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Old 03-22-2012, 11:21 PM   #1
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Can I add a capacitor to help a pump motor start?

Hi, I live in rural Panama, where I have a small house that is about 2000 ft away from the nearest transformer. Unfortunately the electrical company will not run a secondary electrical line up the road for me. I was on a budget when I installed the wiring, so I have 220V #6AWG aluminum cables running this distance, which I know is a long ways for this size wire. As I only have a few light bulbs and a small fridge, this hasn't been a problem, and I've had this set up for 2 years without incident. I do notice that the electrical system is taxed when the fridge's compressor clicks on (the lights in the house get very bright, I'm assuming this is an amperage spike to make up for the voltage drop).

However, I recently installed a pressure-tank system that draws water from an above-ground storage tank and pumps it into the house. The system uses a 1/2HP, 110V centrifugal pump to send water into the pressure tank and beyond into the house. The pump clicks on and off with a pressure switch. However, due to the electrical, occasionally the pump doesn't start well. I have notice that if I throw the breaker, and run out to the pump, I am able to get it going by spinning the fan on the back of the pump. Once I do that, it (mostly) starts and stops just fine with the pressure switch. However, if it sits too long and cools down, it generally needs to be helped again to start.

I'm worried that I (or someone else) will burnout the pump (or worse) at some point when they open the tap and don't realize it's trying to start. Is there a way to wire a capacitor to the pump to assist with the large current demands when the motor starts? I think this would solve the problem.

Thanks for your tips!
Drew in Panama

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Old 03-23-2012, 06:57 AM   #2
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Can I add a capacitor to help a pump motor start?

Sounds like starter windings and or starter cap isn 't working

This isn't normal. I'd fix that first

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Old 03-23-2012, 07:37 AM   #3
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Can I add a capacitor to help a pump motor start?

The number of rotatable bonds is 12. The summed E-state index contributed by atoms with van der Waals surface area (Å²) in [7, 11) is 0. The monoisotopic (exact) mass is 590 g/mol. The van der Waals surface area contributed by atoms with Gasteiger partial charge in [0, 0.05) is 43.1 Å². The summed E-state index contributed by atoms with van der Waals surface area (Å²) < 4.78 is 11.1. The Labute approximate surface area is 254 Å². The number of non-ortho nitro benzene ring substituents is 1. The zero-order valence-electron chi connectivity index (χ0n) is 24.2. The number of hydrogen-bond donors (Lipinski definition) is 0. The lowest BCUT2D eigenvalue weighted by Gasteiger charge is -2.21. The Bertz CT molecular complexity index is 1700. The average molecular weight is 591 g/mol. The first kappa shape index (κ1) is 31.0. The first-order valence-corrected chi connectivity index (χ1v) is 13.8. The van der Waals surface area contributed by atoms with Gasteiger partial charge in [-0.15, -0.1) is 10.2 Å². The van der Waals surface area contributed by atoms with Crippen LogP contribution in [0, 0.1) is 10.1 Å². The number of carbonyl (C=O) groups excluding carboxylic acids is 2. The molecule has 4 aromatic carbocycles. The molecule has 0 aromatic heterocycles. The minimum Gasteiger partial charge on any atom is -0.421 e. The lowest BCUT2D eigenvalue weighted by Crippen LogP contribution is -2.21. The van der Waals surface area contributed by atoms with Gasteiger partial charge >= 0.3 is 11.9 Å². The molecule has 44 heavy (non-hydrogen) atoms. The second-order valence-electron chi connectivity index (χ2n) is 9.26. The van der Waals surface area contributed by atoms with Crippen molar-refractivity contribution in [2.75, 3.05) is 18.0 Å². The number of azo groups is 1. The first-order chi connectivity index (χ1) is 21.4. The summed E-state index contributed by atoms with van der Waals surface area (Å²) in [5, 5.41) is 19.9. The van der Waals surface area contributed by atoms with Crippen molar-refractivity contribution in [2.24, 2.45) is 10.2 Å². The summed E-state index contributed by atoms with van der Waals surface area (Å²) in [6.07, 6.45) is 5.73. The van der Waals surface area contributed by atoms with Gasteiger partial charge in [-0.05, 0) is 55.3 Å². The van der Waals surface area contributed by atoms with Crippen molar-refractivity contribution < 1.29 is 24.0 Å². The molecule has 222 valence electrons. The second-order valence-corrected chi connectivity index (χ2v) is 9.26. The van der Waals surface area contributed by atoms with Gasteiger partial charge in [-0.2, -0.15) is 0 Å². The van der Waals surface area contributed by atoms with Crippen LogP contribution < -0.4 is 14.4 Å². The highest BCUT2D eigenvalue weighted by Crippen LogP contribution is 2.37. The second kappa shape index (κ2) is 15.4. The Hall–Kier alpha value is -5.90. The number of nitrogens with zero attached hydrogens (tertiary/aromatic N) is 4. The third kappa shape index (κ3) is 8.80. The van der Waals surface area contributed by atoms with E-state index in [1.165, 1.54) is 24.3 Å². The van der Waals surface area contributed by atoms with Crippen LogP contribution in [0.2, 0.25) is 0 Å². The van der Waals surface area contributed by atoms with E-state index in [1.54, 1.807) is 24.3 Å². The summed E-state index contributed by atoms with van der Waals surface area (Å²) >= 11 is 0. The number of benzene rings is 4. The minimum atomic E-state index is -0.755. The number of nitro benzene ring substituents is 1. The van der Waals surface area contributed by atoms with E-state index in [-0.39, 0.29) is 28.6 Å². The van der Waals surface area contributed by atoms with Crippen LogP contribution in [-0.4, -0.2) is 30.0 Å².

Lights getting brighter is the classic symptom of a loose neutral connection. Check all your connections between the POCO feed and your main panel. Have the POCO check theirs as well, including in the meter pan.
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Old 03-23-2012, 08:37 AM   #4
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Can I add a capacitor to help a pump motor start?

If its not a cap start motor i wouldnt add one
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Old 03-23-2012, 10:22 PM   #5
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Can I add a capacitor to help a pump motor start?

I doubt if the pump has any problem at all. 2000' of #6 AL causes too much voltage drop.

#6 AL is 0.8Ω per 1000'. 2000' out and 2000' back = 3.2Ω.

The resistance of both the start and run windings of a typical 1/21HP 120 volt motor would be less than 1Ω. this means that most of the voltage is dropped across the incoming wiring, leaving very little for the motor. There's a lot more than simple math to the equation, but I'd guess the motor is trying to start on about 40 or 50 volts.

If possible, change the motor to 230 volts. It'll still have greatly reduced voltage at startup, but it'll very likely start.

Also, I don't think the lights getting brighter is a loose neutral, I think it's because of the length of the wire.

2000' is a LONG way to push 120 volts, heck it's a long way for 480.

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Old 03-26-2012, 09:18 AM   #6
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Can I add a capacitor to help a pump motor start?

Hey Rob,

Thanks for this, I did check the neutral and it wasn't loose - seems the most logical that it is just the distance. I found a cheap 220V 1/2 HP pump, I think I'm going to buy this one and give it a shot.

Eventually I'll need to rewire with thicker gauge, or get the power company to put an extension at least some of the way to the house.

Much obliged! Drew

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capacitor, pump motor, wiring

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